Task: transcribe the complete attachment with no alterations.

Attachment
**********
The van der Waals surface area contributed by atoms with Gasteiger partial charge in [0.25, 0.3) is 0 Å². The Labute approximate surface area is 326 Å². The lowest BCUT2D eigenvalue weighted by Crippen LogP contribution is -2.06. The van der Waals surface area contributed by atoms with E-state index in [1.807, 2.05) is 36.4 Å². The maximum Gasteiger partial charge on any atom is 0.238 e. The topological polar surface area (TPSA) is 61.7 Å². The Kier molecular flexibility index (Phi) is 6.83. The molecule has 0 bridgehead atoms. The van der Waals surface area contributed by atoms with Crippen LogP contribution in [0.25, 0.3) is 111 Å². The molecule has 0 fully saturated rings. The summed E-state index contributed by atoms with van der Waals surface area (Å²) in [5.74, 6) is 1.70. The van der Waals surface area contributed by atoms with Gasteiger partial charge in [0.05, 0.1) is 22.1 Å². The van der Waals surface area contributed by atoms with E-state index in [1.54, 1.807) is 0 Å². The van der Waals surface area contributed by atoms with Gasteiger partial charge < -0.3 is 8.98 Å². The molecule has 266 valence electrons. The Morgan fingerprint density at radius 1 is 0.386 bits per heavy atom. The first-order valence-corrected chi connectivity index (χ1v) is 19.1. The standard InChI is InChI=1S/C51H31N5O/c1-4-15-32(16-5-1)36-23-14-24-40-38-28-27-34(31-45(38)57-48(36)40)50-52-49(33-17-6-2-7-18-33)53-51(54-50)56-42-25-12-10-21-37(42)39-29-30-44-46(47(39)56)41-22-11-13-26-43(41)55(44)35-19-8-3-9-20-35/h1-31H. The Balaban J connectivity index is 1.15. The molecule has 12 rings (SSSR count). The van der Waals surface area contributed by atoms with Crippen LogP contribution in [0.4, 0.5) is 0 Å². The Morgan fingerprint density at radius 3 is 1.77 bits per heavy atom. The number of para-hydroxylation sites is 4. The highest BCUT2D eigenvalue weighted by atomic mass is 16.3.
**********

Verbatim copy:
The van der Waals surface area contributed by atoms with Gasteiger partial charge in [0.25, 0.3) is 0 Å². The Labute approximate surface area is 326 Å². The lowest BCUT2D eigenvalue weighted by Crippen LogP contribution is -2.06. The van der Waals surface area contributed by atoms with E-state index in [1.807, 2.05) is 36.4 Å². The maximum Gasteiger partial charge on any atom is 0.238 e. The topological polar surface area (TPSA) is 61.7 Å². The Kier molecular flexibility index (Phi) is 6.83. The molecule has 0 bridgehead atoms. The van der Waals surface area contributed by atoms with Crippen LogP contribution in [0.25, 0.3) is 111 Å². The molecule has 0 fully saturated rings. The summed E-state index contributed by atoms with van der Waals surface area (Å²) in [5.74, 6) is 1.70. The van der Waals surface area contributed by atoms with Gasteiger partial charge in [0.05, 0.1) is 22.1 Å². The van der Waals surface area contributed by atoms with E-state index in [1.54, 1.807) is 0 Å². The van der Waals surface area contributed by atoms with Gasteiger partial charge < -0.3 is 8.98 Å². The molecule has 266 valence electrons. The Morgan fingerprint density at radius 1 is 0.386 bits per heavy atom. The first-order valence-corrected chi connectivity index (χ1v) is 19.1. The standard InChI is InChI=1S/C51H31N5O/c1-4-15-32(16-5-1)36-23-14-24-40-38-28-27-34(31-45(38)57-48(36)40)50-52-49(33-17-6-2-7-18-33)53-51(54-50)56-42-25-12-10-21-37(42)39-29-30-44-46(47(39)56)41-22-11-13-26-43(41)55(44)35-19-8-3-9-20-35/h1-31H. The Balaban J connectivity index is 1.15. The molecule has 12 rings (SSSR count). The van der Waals surface area contributed by atoms with Crippen LogP contribution in [0.4, 0.5) is 0 Å². The Morgan fingerprint density at radius 3 is 1.77 bits per heavy atom. The number of para-hydroxylation sites is 4. The highest BCUT2D eigenvalue weighted by atomic mass is 16.3.